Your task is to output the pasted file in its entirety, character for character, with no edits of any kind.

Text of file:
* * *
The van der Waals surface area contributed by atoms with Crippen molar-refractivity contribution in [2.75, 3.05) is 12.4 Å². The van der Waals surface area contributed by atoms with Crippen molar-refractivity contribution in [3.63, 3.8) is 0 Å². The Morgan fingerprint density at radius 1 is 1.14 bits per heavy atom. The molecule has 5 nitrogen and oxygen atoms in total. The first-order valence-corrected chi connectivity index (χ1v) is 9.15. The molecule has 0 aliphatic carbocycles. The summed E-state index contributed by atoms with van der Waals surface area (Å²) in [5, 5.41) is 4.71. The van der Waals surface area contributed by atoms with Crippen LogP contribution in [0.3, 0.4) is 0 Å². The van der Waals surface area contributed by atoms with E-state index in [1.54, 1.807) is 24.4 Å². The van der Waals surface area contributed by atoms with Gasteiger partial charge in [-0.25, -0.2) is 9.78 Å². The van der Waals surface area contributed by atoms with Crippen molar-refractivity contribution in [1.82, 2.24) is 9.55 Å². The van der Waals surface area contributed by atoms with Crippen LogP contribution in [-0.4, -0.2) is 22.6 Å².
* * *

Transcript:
The van der Waals surface area contributed by atoms with Crippen molar-refractivity contribution in [2.75, 3.05) is 12.4 Å². The van der Waals surface area contributed by atoms with Crippen molar-refractivity contribution in [3.63, 3.8) is 0 Å². The Morgan fingerprint density at radius 1 is 1.14 bits per heavy atom. The molecule has 5 nitrogen and oxygen atoms in total. The first-order valence-corrected chi connectivity index (χ1v) is 9.15. The molecule has 0 aliphatic carbocycles. The summed E-state index contributed by atoms with van der Waals surface area (Å²) in [5, 5.41) is 4.71. The van der Waals surface area contributed by atoms with Crippen LogP contribution in [0.3, 0.4) is 0 Å². The van der Waals surface area contributed by atoms with E-state index in [1.54, 1.807) is 24.4 Å². The van der Waals surface area contributed by atoms with Gasteiger partial charge in [-0.25, -0.2) is 9.78 Å². The van der Waals surface area contributed by atoms with Crippen molar-refractivity contribution in [1.82, 2.24) is 9.55 Å². The van der Waals surface area contributed by atoms with Crippen LogP contribution in [-0.4, -0.2) is 22.6 Å².